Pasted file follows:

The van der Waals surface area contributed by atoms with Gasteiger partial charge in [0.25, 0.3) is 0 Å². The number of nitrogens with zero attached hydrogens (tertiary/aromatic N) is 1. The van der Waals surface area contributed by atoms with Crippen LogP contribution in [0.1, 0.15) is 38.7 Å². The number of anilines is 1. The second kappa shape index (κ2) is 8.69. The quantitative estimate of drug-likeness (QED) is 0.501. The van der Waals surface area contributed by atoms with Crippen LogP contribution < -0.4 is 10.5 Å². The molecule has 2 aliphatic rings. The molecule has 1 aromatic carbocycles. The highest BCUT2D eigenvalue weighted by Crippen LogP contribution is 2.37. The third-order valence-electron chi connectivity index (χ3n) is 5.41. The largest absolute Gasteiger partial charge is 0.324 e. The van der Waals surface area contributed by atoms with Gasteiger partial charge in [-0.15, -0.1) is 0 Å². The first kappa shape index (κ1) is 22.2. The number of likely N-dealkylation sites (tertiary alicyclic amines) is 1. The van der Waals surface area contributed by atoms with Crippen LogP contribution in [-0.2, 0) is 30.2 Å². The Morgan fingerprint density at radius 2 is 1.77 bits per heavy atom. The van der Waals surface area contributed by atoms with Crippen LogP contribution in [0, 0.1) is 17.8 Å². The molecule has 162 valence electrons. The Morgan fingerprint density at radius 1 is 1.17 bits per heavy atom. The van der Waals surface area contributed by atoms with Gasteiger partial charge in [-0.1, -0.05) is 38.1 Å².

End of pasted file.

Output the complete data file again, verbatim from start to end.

The van der Waals surface area contributed by atoms with Gasteiger partial charge in [0.25, 0.3) is 0 Å². The number of nitrogens with zero attached hydrogens (tertiary/aromatic N) is 1. The van der Waals surface area contributed by atoms with Crippen LogP contribution in [0.1, 0.15) is 38.7 Å². The number of anilines is 1. The second kappa shape index (κ2) is 8.69. The quantitative estimate of drug-likeness (QED) is 0.501. The van der Waals surface area contributed by atoms with Crippen LogP contribution < -0.4 is 10.5 Å². The molecule has 2 aliphatic rings. The molecule has 1 aromatic carbocycles. The highest BCUT2D eigenvalue weighted by Crippen LogP contribution is 2.37. The third-order valence-electron chi connectivity index (χ3n) is 5.41. The largest absolute Gasteiger partial charge is 0.324 e. The van der Waals surface area contributed by atoms with Gasteiger partial charge in [-0.15, -0.1) is 0 Å². The first kappa shape index (κ1) is 22.2. The number of likely N-dealkylation sites (tertiary alicyclic amines) is 1. The van der Waals surface area contributed by atoms with Crippen LogP contribution in [-0.2, 0) is 30.2 Å². The Morgan fingerprint density at radius 2 is 1.77 bits per heavy atom. The van der Waals surface area contributed by atoms with Crippen LogP contribution in [0, 0.1) is 17.8 Å². The molecule has 162 valence electrons. The Morgan fingerprint density at radius 1 is 1.17 bits per heavy atom. The van der Waals surface area contributed by atoms with Gasteiger partial charge in [-0.1, -0.05) is 38.1 Å².